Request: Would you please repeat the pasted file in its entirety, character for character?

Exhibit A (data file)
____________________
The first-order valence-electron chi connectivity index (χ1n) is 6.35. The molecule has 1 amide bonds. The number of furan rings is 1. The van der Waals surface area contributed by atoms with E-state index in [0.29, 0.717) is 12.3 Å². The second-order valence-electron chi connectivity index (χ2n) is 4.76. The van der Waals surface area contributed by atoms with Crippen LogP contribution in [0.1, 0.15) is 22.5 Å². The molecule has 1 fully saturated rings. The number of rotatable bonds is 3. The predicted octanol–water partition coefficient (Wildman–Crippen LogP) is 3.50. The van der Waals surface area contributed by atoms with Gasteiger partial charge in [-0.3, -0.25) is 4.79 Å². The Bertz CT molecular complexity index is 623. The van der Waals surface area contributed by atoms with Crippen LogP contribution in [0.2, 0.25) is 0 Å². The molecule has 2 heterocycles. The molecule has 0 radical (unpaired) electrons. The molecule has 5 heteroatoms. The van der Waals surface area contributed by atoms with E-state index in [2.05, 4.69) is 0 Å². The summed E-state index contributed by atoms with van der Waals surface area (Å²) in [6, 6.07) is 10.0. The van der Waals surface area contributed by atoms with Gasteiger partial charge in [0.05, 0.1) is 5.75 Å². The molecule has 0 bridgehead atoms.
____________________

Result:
The first-order valence-electron chi connectivity index (χ1n) is 6.35. The molecule has 1 amide bonds. The number of furan rings is 1. The van der Waals surface area contributed by atoms with E-state index in [0.29, 0.717) is 12.3 Å². The second-order valence-electron chi connectivity index (χ2n) is 4.76. The van der Waals surface area contributed by atoms with Crippen LogP contribution in [0.1, 0.15) is 22.5 Å². The molecule has 1 fully saturated rings. The number of rotatable bonds is 3. The predicted octanol–water partition coefficient (Wildman–Crippen LogP) is 3.50. The van der Waals surface area contributed by atoms with Gasteiger partial charge in [-0.3, -0.25) is 4.79 Å². The Bertz CT molecular complexity index is 623. The van der Waals surface area contributed by atoms with Crippen LogP contribution in [0.2, 0.25) is 0 Å². The molecule has 2 heterocycles. The molecule has 0 radical (unpaired) electrons. The molecule has 5 heteroatoms. The van der Waals surface area contributed by atoms with E-state index in [2.05, 4.69) is 0 Å². The summed E-state index contributed by atoms with van der Waals surface area (Å²) in [6, 6.07) is 10.0. The van der Waals surface area contributed by atoms with Gasteiger partial charge in [0.05, 0.1) is 5.75 Å². The molecule has 0 bridgehead atoms.